With reference to FIG. 5, there is further illustrated a fourth embodiment for implementing the multi-amplifier arrangement in accordance with the inventive arrangement of FIG. 1. In FIG. 5, the multi-stage amplifier arrangement is generally denoted by reference numeral 500.

The embodiment of FIG. 5 generally corresponds to that of FIG. 4, with the addition of a sample-and-hold (SAH) block between the low pass filter 402 and the multi-supply stage 302. The output of the low pass filter 402 on a line 504 forms an input to the SAH block 502, and in the output of the SAH block on line 506 forms the input to the multi-supply stage 302, being the reference signal for selection of the appropriate fixed supply voltage.

The sample-and-hold block ensures that the power supply stage for the driver amplifier is provided with a reference signal, on line 506, which remains constant across a given time slot or other given time period. The sample-and-hold block 502 may be triggered at a time slot boundary. This ensures that the supply voltage on line 304 for the driver stage remains constant for a given time slot.

The inventive arrangement is not limited to the specifics of any of the four embodiments described hereinabove. For example, the invention is not limited to the implementation of the power amplifier stage 108 as a single amplifier stage. The power amplifier stage 108 may be implemented as a plurality of parallel amplifier stages. The plurality of amplifier stages may be identical, being provided for ensuring an appropriate power level can be generated at the output thereof. Alternatively ones of the parallel power amplifier stages may be associated with different frequencies, such that the output amplifier stage can switch between ones of the parallel power amplifiers according to the frequency of the signal to be amplified.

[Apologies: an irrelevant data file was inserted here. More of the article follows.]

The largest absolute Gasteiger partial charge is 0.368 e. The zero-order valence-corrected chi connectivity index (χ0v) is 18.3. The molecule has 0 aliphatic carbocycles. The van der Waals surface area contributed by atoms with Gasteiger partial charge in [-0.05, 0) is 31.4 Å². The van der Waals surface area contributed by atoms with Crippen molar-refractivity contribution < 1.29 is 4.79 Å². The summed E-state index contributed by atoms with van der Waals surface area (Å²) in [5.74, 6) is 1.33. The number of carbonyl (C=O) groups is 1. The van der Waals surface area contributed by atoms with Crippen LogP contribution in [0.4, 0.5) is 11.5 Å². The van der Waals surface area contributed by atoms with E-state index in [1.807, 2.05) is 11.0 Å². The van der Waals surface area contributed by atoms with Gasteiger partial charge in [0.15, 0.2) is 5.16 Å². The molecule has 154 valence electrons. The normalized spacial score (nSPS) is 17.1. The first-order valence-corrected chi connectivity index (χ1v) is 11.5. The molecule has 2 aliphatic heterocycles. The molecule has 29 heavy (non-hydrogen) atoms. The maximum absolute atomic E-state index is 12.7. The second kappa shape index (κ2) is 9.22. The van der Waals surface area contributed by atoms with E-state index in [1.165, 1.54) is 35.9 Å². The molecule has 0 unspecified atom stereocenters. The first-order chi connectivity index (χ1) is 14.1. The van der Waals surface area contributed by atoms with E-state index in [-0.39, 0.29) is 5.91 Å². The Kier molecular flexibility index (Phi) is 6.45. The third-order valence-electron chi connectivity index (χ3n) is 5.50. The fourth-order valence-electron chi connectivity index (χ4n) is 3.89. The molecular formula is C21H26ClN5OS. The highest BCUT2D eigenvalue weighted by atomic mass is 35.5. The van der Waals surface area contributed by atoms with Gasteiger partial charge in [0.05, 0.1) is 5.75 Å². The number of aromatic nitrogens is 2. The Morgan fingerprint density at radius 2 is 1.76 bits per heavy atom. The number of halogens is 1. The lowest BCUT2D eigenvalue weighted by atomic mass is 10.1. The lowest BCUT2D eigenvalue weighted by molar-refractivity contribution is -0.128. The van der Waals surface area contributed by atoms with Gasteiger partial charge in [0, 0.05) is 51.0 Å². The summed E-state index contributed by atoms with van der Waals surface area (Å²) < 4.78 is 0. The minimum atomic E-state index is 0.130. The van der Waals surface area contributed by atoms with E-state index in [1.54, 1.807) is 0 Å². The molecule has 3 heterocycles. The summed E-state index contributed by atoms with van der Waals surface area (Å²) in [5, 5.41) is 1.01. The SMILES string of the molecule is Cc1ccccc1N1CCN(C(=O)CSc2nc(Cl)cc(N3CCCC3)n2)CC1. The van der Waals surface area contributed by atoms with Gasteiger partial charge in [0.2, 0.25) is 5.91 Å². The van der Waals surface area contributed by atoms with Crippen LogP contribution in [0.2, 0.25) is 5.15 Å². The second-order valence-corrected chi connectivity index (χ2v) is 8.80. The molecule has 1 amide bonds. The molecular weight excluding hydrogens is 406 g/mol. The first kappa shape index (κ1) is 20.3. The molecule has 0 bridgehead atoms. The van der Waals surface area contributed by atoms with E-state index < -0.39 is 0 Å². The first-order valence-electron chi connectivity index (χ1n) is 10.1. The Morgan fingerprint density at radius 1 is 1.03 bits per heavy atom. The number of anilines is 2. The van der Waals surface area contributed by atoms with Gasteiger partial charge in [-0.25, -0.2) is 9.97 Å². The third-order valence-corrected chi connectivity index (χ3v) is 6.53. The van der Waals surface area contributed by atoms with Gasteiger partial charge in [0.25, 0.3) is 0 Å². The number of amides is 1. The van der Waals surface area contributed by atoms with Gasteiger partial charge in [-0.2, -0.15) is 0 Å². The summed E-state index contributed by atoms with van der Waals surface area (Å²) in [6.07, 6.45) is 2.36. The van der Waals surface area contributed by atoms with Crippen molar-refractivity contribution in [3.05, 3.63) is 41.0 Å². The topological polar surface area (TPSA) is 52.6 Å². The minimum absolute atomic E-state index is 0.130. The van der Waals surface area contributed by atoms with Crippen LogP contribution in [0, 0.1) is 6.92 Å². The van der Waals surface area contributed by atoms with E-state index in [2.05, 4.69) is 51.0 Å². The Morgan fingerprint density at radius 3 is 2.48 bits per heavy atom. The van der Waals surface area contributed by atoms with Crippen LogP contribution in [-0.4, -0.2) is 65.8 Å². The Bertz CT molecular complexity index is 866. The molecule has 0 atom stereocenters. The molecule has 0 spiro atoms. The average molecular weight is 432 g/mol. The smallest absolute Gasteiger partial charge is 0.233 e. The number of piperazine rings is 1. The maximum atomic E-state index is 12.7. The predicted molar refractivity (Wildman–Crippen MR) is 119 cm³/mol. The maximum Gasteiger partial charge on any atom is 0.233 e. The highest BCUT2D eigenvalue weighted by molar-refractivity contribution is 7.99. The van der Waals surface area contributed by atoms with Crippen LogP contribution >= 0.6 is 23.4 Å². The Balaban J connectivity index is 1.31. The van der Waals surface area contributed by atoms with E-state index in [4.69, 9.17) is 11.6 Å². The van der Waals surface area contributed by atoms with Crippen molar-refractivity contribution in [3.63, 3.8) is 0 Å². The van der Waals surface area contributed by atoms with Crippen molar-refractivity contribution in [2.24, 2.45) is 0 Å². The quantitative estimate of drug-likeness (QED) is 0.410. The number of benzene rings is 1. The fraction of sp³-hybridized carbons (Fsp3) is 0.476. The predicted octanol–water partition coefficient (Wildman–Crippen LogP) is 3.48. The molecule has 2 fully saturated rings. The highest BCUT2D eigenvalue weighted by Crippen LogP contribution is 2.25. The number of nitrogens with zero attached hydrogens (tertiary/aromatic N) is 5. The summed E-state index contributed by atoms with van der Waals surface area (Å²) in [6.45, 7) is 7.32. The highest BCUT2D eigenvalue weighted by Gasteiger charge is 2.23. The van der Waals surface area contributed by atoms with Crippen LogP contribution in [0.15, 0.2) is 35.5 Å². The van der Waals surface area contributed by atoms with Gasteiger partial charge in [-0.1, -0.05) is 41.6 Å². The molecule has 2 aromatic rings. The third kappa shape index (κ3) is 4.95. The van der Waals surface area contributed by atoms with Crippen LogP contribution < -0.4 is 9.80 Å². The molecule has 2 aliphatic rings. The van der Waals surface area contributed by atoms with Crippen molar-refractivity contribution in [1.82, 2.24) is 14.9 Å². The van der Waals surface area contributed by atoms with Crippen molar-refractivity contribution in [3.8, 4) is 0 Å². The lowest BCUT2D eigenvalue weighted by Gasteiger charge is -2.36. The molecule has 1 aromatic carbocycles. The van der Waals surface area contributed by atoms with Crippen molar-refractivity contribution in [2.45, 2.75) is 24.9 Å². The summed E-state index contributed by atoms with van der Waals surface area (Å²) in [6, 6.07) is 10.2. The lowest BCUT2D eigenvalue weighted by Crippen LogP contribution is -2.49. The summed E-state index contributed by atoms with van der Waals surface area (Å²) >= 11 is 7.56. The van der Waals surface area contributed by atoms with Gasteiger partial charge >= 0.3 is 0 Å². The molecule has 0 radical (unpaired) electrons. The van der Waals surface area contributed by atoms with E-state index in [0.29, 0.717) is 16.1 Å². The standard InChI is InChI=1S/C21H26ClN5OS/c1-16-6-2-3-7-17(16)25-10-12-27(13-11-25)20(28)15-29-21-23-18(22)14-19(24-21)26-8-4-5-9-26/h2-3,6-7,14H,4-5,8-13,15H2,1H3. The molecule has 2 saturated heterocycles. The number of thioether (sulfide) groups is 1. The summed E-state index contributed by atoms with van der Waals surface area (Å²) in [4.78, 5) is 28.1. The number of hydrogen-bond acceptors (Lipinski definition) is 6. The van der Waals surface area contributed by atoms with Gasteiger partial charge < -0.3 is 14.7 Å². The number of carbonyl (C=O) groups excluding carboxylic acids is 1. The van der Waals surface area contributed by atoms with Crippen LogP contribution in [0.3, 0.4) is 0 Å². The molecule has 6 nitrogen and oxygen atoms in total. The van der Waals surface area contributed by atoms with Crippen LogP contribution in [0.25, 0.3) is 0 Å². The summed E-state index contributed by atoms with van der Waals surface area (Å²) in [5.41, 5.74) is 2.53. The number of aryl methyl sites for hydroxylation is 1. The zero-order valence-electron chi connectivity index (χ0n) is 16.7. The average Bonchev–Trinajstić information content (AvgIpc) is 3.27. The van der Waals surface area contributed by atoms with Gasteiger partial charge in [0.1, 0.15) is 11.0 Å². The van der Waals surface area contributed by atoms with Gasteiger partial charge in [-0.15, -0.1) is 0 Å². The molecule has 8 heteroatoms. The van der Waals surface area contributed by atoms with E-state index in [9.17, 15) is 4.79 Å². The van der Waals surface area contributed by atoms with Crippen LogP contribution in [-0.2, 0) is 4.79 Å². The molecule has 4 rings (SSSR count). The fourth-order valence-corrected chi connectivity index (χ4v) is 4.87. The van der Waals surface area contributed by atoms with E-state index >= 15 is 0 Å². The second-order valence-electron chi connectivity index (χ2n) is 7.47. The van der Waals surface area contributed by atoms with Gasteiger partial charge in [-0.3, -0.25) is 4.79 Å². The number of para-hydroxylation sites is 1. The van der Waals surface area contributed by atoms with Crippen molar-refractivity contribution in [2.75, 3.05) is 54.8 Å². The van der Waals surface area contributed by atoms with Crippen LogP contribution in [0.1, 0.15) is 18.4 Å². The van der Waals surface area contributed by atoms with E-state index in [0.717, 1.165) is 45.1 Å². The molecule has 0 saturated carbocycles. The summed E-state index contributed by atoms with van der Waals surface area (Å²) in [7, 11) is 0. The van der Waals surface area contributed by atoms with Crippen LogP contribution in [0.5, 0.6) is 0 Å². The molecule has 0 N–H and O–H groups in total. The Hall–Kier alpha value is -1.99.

A further inventive arrangement, which may be used in combination with or independently of the arrangements shown in each of FIGS. 1 to 5, is now illustrated with reference to FIGS. 6 and 7. In some power amplifier arrangements, it is known to provide a bypass arrangement which allows the power amplifier to be bypassed when high powers are not required. Thus when a high powered signal is required to be generated, the signal is amplified by the output power amplifier, and when a low or medium power signal is required, the power amplifier is bypassed and not used. In a multi-stage amplifier arrangement, when the power amplifier is bypassed the signal may be amplified by only the driver stage.

When the output power amplifier is bypassed and therefore effectively disabled, the power supply generation for the power amplifier stage is not needed. Thus any control provided for the generation of an efficient tracking power supply for the output amplifier is no longer required.